• shovels
  • pails
  • line clamps
  • flags, safety triangles, flashers or flares
  • berm socks or bales
  • plywood to block culverts
  • fire extinguisher
  • first aid kit

Steps to spill response

Step 1

Assess the risk.

  • Ensure the area is safe to enter and that there are no injuries requiring emergency first aid or further medical attention.

Ensure human safety.

  • Call 911 immediately for all road incidents.
  • Beware of oncoming traffic and your own personal safety.
  • Put out flags, safety triangles or flares to warn oncoming traffic.
  • Conduct emergency first aid. Personal injuries take precedence.

Contact the NRCB’s 24-hour response line at 1-866-383-6722 to report all manure spills.

Step 2

Assess the extent of the spill.

  • Determine if there are any immediate risks to the public and the environment. Did the release:
    • happen on or adjacent to a roadway?
    • reach any surface water bodies, water well casings or other potentially sensitive areas?
    • happen on public property or cross a property line?
  • Take quick and effective action to minimize the impact.

Step 3

Control the source.

  • Stop manure application and pumps.
  • Close valves.
  • Separate pipes that will create an air gap, which will stop flow due to siphoning.
  • Transfer manure liquid to another basin, lagoon or tank.
  • Plug holes or shut off the water in case of a waterline break.

Step 4

Contain the spill.

  • Limit the area affected.
  • Work to get the appropriate equipment needed to build containment structures or to clean up the spill. This could include:
    • Building a containment dam out of soil or bales in field, ditch or stream.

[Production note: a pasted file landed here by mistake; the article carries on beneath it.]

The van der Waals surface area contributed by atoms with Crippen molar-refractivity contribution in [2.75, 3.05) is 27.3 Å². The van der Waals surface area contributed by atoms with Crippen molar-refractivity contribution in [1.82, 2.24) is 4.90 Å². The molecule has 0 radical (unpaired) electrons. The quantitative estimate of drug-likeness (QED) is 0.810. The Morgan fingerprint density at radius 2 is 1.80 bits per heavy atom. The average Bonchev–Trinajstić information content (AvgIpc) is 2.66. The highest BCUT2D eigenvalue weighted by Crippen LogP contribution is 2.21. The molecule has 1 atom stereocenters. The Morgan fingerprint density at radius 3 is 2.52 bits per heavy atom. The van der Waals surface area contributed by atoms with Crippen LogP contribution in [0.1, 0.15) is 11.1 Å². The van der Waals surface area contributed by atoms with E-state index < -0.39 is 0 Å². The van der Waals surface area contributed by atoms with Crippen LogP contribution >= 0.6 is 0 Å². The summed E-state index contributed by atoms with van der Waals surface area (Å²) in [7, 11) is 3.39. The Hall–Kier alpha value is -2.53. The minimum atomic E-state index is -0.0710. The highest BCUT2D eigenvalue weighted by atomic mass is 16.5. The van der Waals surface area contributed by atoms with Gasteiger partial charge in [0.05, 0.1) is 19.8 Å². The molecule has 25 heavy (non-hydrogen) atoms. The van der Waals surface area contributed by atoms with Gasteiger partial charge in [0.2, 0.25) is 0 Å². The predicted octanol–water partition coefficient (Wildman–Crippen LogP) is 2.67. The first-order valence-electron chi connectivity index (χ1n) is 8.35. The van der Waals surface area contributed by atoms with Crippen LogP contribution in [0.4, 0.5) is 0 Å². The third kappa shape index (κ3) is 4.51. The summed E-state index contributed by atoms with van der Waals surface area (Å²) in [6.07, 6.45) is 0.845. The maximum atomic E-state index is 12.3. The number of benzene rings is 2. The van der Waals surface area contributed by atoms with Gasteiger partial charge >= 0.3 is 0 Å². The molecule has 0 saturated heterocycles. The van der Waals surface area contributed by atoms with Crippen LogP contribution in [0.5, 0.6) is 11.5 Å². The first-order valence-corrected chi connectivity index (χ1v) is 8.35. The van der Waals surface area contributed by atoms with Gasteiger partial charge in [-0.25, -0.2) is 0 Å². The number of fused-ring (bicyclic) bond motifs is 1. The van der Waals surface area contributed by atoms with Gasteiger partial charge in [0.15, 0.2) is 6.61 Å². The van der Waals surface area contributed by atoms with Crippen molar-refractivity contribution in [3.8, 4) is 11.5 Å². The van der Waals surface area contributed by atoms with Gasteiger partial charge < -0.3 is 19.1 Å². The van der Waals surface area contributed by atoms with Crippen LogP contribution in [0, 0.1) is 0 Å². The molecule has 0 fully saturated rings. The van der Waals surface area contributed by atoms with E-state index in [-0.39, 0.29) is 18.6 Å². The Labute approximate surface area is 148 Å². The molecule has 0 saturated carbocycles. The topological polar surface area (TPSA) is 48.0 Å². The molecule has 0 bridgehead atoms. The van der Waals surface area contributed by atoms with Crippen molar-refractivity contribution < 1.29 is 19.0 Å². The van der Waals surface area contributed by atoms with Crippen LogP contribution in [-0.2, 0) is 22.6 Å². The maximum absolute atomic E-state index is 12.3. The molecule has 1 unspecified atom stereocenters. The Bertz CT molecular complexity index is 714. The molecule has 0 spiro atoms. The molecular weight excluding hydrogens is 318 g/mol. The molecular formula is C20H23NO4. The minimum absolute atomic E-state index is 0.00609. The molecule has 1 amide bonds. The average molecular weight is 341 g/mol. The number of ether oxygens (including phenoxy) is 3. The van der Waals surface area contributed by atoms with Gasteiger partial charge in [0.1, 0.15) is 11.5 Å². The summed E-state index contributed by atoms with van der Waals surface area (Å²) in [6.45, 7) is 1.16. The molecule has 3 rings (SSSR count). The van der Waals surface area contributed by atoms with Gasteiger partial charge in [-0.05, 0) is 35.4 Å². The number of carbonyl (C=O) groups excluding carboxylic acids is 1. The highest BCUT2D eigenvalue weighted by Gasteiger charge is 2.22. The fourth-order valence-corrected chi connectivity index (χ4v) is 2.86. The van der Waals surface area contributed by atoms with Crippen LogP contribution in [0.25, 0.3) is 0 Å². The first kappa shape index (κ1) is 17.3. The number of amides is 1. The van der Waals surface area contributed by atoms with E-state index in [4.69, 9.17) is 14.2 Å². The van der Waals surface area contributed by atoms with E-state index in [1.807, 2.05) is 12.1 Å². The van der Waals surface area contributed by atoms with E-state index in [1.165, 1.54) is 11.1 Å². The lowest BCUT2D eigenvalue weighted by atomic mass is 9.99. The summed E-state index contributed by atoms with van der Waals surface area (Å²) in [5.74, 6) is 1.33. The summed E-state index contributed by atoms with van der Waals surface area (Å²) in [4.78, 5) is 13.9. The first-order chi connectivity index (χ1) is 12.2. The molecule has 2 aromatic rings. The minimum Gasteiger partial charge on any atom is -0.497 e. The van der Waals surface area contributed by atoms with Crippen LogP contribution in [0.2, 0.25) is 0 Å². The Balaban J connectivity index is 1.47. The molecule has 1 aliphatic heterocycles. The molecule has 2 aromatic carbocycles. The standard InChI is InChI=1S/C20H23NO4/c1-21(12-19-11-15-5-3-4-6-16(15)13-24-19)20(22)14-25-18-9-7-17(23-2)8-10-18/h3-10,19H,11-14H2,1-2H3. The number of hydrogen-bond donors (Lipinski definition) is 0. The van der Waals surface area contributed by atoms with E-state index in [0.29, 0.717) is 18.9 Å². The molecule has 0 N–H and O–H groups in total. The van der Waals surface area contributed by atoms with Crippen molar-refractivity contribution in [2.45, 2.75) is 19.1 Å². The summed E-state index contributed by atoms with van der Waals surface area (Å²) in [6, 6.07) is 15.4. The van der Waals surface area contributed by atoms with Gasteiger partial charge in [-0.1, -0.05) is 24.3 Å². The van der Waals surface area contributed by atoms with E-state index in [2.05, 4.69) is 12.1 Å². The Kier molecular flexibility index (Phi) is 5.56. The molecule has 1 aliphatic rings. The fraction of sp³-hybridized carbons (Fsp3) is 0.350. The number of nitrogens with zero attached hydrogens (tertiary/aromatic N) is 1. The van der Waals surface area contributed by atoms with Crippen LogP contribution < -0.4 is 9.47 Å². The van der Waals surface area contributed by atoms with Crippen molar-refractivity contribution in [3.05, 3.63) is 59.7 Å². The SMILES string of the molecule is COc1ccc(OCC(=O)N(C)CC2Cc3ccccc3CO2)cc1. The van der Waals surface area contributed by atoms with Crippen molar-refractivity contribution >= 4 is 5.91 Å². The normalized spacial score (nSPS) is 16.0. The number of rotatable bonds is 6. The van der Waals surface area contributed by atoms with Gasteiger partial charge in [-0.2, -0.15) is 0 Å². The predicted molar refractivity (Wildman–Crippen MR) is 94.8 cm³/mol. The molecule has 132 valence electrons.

• Tilling the soil ahead of and perpendicular to the direction of the flow path to slow flow and increase infiltration.
    • Constructing a temporary holding basin down slope from the release.
    • plug or cover culvert.
    • If accessible, placing soil over the point of seepage.

Step 5

Report and notify.

Contact the NRCB’s 24-hour response line at 1-866-383-6722 to report all manure spills.

  • Contact the landowner or farmer and the NRCB response line in all instances – the NRCB will work with you to notify other agencies if required.
  • Contact the municipality and the RCMP – if the release happened on or adjacent to a roadway.
  • Prepare a summary report for all spills – even those not requiring notification – to document your actions. Keep it on file. Summary reports should include:
    • who was contacted (person’s name and working title)
    • photographs and documentation of the spill and clean-up process

Step 6

Clean up – assess and restore the affected area.

  • Collect spilled manure and spread on cropland, or return to storage.
  • Authorities may provide guidance on how to clean up spills on roadways, or those that have affected water bodies.
  • Restore damaged area.
  • Evaluate the situation and address any repairs to equipment or steps in the action plan that will help prevent future spills.

Contact 310-FARM

Hours: 8:15 am to 4:30 pm (open Monday to Friday, closed statutory holidays)
Toll free: 310-FARM (3276) (in Alberta)
Phone: 403-742-7901 (outside Alberta)
Email: [email protected]